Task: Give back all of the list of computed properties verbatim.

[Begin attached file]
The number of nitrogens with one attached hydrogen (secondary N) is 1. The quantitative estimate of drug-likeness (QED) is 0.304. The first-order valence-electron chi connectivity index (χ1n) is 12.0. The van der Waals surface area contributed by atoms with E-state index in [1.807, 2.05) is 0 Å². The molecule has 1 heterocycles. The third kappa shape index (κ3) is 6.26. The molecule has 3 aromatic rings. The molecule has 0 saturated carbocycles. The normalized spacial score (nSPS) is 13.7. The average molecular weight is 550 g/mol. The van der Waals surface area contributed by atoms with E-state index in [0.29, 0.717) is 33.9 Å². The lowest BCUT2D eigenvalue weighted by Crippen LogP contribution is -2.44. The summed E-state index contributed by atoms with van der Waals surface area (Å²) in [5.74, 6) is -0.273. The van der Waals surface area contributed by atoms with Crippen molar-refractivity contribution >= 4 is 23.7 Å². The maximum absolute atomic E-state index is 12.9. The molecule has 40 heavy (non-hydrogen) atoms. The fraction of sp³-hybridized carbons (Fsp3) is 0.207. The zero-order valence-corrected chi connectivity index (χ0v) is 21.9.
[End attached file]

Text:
The number of nitrogens with one attached hydrogen (secondary N) is 1. The quantitative estimate of drug-likeness (QED) is 0.304. The first-order valence-electron chi connectivity index (χ1n) is 12.0. The van der Waals surface area contributed by atoms with E-state index in [1.807, 2.05) is 0 Å². The molecule has 1 heterocycles. The third kappa shape index (κ3) is 6.26. The molecule has 3 aromatic rings. The molecule has 0 saturated carbocycles. The normalized spacial score (nSPS) is 13.7. The average molecular weight is 550 g/mol. The van der Waals surface area contributed by atoms with E-state index in [0.29, 0.717) is 33.9 Å². The lowest BCUT2D eigenvalue weighted by Crippen LogP contribution is -2.44. The summed E-state index contributed by atoms with van der Waals surface area (Å²) in [5.74, 6) is -0.273. The van der Waals surface area contributed by atoms with Crippen molar-refractivity contribution >= 4 is 23.7 Å². The maximum absolute atomic E-state index is 12.9. The molecule has 40 heavy (non-hydrogen) atoms. The fraction of sp³-hybridized carbons (Fsp3) is 0.207. The zero-order valence-corrected chi connectivity index (χ0v) is 21.9.